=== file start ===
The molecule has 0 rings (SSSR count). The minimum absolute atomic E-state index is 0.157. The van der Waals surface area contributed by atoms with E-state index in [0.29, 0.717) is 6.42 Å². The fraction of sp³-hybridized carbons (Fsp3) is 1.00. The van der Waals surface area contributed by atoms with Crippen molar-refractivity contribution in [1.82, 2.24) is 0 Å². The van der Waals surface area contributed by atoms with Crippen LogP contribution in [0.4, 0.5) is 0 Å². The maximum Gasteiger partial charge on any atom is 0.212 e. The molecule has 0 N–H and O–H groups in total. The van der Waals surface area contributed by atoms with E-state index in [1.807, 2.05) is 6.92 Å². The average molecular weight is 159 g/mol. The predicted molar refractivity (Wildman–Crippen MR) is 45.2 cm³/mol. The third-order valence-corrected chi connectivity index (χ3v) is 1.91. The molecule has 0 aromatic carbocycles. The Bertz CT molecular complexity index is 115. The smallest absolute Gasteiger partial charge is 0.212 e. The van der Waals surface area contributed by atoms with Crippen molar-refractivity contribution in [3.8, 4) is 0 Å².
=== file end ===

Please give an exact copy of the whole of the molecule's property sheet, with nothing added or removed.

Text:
The molecule has 0 rings (SSSR count). The minimum absolute atomic E-state index is 0.157. The van der Waals surface area contributed by atoms with E-state index in [0.29, 0.717) is 6.42 Å². The fraction of sp³-hybridized carbons (Fsp3) is 1.00. The van der Waals surface area contributed by atoms with Crippen molar-refractivity contribution in [1.82, 2.24) is 0 Å². The van der Waals surface area contributed by atoms with Crippen LogP contribution in [0.4, 0.5) is 0 Å². The maximum Gasteiger partial charge on any atom is 0.212 e. The molecule has 0 N–H and O–H groups in total. The van der Waals surface area contributed by atoms with E-state index in [1.807, 2.05) is 6.92 Å². The average molecular weight is 159 g/mol. The predicted molar refractivity (Wildman–Crippen MR) is 45.2 cm³/mol. The third-order valence-corrected chi connectivity index (χ3v) is 1.91. The molecule has 0 aromatic carbocycles. The Bertz CT molecular complexity index is 115. The smallest absolute Gasteiger partial charge is 0.212 e. The van der Waals surface area contributed by atoms with Crippen molar-refractivity contribution in [3.8, 4) is 0 Å².